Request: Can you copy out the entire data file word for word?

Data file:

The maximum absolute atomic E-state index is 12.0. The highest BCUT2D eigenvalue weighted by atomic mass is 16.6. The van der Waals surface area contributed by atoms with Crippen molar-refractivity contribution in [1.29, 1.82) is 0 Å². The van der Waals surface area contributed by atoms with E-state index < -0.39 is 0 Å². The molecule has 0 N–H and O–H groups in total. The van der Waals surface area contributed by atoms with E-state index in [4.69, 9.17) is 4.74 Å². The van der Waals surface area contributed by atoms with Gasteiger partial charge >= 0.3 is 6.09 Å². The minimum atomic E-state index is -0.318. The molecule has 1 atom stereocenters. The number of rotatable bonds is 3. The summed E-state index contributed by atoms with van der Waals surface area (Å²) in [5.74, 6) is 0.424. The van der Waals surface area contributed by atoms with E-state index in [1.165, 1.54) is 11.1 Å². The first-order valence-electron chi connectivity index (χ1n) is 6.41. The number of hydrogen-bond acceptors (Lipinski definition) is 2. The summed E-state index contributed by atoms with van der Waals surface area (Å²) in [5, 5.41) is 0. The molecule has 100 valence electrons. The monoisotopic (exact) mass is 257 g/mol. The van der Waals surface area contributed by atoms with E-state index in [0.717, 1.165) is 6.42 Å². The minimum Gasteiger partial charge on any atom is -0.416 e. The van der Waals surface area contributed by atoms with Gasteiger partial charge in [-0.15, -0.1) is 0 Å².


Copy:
The maximum absolute atomic E-state index is 12.0. The highest BCUT2D eigenvalue weighted by atomic mass is 16.6. The van der Waals surface area contributed by atoms with Crippen molar-refractivity contribution in [1.29, 1.82) is 0 Å². The van der Waals surface area contributed by atoms with E-state index < -0.39 is 0 Å². The molecule has 0 N–H and O–H groups in total. The van der Waals surface area contributed by atoms with E-state index in [4.69, 9.17) is 4.74 Å². The van der Waals surface area contributed by atoms with Gasteiger partial charge >= 0.3 is 6.09 Å². The minimum atomic E-state index is -0.318. The molecule has 1 atom stereocenters. The number of rotatable bonds is 3. The summed E-state index contributed by atoms with van der Waals surface area (Å²) in [5.74, 6) is 0.424. The van der Waals surface area contributed by atoms with E-state index in [1.165, 1.54) is 11.1 Å². The first-order valence-electron chi connectivity index (χ1n) is 6.41. The number of hydrogen-bond acceptors (Lipinski definition) is 2. The summed E-state index contributed by atoms with van der Waals surface area (Å²) in [5, 5.41) is 0. The molecule has 100 valence electrons. The monoisotopic (exact) mass is 257 g/mol. The van der Waals surface area contributed by atoms with E-state index in [0.717, 1.165) is 6.42 Å². The minimum Gasteiger partial charge on any atom is -0.416 e. The van der Waals surface area contributed by atoms with Gasteiger partial charge in [-0.15, -0.1) is 0 Å².